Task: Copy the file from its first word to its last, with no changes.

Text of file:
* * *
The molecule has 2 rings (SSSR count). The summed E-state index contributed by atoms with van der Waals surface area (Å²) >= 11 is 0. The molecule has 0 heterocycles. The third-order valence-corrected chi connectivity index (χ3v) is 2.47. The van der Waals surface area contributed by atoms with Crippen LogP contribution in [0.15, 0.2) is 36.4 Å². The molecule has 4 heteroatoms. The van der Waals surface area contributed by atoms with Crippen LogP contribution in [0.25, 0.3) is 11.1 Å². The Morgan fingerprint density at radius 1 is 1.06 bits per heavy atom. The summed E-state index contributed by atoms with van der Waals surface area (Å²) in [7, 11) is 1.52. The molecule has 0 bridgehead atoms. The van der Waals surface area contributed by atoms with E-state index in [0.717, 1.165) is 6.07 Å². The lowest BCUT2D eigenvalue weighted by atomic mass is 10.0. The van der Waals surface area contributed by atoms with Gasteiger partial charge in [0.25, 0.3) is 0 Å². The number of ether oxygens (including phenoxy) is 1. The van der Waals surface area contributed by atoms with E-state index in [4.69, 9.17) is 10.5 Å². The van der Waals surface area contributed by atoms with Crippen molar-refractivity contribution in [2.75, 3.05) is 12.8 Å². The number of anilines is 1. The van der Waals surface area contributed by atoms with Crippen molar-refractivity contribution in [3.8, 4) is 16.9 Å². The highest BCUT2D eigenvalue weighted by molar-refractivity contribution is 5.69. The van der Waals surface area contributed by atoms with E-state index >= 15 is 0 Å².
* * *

The molecule has 2 rings (SSSR count). The summed E-state index contributed by atoms with van der Waals surface area (Å²) >= 11 is 0. The molecule has 0 heterocycles. The third-order valence-corrected chi connectivity index (χ3v) is 2.47. The van der Waals surface area contributed by atoms with Crippen LogP contribution in [0.15, 0.2) is 36.4 Å². The molecule has 4 heteroatoms. The van der Waals surface area contributed by atoms with Crippen LogP contribution in [0.25, 0.3) is 11.1 Å². The Morgan fingerprint density at radius 1 is 1.06 bits per heavy atom. The summed E-state index contributed by atoms with van der Waals surface area (Å²) in [7, 11) is 1.52. The molecule has 0 bridgehead atoms. The van der Waals surface area contributed by atoms with E-state index in [0.717, 1.165) is 6.07 Å². The lowest BCUT2D eigenvalue weighted by atomic mass is 10.0. The van der Waals surface area contributed by atoms with Gasteiger partial charge in [0.25, 0.3) is 0 Å². The number of ether oxygens (including phenoxy) is 1. The van der Waals surface area contributed by atoms with E-state index in [4.69, 9.17) is 10.5 Å². The van der Waals surface area contributed by atoms with Crippen molar-refractivity contribution in [2.75, 3.05) is 12.8 Å². The number of anilines is 1. The van der Waals surface area contributed by atoms with Crippen molar-refractivity contribution in [3.8, 4) is 16.9 Å². The highest BCUT2D eigenvalue weighted by molar-refractivity contribution is 5.69. The van der Waals surface area contributed by atoms with E-state index >= 15 is 0 Å².